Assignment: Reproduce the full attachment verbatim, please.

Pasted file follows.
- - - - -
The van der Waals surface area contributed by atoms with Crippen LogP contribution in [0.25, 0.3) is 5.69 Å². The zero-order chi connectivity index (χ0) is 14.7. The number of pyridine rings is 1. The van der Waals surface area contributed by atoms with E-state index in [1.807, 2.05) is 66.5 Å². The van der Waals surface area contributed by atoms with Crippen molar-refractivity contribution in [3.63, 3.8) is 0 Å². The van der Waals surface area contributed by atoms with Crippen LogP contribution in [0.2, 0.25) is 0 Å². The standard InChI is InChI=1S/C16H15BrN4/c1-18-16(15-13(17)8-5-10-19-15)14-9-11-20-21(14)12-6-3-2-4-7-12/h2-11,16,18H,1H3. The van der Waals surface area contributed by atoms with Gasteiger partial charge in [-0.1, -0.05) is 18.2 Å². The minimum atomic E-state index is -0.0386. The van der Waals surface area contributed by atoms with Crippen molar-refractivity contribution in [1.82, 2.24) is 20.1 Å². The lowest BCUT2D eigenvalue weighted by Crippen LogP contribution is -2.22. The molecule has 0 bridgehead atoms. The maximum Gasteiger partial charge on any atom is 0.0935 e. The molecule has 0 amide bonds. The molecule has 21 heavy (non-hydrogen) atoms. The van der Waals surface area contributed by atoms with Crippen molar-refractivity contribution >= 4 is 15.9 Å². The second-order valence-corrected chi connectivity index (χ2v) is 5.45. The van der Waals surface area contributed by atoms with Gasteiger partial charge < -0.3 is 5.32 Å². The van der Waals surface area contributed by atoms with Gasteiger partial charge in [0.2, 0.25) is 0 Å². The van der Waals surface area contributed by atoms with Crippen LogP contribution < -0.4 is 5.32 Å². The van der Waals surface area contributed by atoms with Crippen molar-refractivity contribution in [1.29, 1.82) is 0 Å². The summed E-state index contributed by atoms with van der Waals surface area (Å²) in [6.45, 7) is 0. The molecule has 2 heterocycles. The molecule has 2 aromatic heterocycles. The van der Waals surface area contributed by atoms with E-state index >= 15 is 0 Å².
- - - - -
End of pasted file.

The van der Waals surface area contributed by atoms with Crippen LogP contribution in [0.25, 0.3) is 5.69 Å². The zero-order chi connectivity index (χ0) is 14.7. The number of pyridine rings is 1. The van der Waals surface area contributed by atoms with E-state index in [1.807, 2.05) is 66.5 Å². The van der Waals surface area contributed by atoms with Crippen molar-refractivity contribution in [3.63, 3.8) is 0 Å². The van der Waals surface area contributed by atoms with Crippen LogP contribution in [0.2, 0.25) is 0 Å². The standard InChI is InChI=1S/C16H15BrN4/c1-18-16(15-13(17)8-5-10-19-15)14-9-11-20-21(14)12-6-3-2-4-7-12/h2-11,16,18H,1H3. The van der Waals surface area contributed by atoms with Gasteiger partial charge in [-0.1, -0.05) is 18.2 Å². The minimum atomic E-state index is -0.0386. The van der Waals surface area contributed by atoms with Crippen molar-refractivity contribution in [1.82, 2.24) is 20.1 Å². The lowest BCUT2D eigenvalue weighted by Crippen LogP contribution is -2.22. The molecule has 0 bridgehead atoms. The maximum Gasteiger partial charge on any atom is 0.0935 e. The molecule has 0 amide bonds. The molecule has 21 heavy (non-hydrogen) atoms. The van der Waals surface area contributed by atoms with Crippen molar-refractivity contribution >= 4 is 15.9 Å². The second-order valence-corrected chi connectivity index (χ2v) is 5.45. The van der Waals surface area contributed by atoms with Gasteiger partial charge < -0.3 is 5.32 Å². The van der Waals surface area contributed by atoms with Gasteiger partial charge in [0.2, 0.25) is 0 Å². The van der Waals surface area contributed by atoms with Crippen LogP contribution < -0.4 is 5.32 Å². The van der Waals surface area contributed by atoms with Crippen molar-refractivity contribution in [1.29, 1.82) is 0 Å². The summed E-state index contributed by atoms with van der Waals surface area (Å²) in [6.45, 7) is 0. The molecule has 2 heterocycles. The molecule has 2 aromatic heterocycles. The van der Waals surface area contributed by atoms with E-state index >= 15 is 0 Å².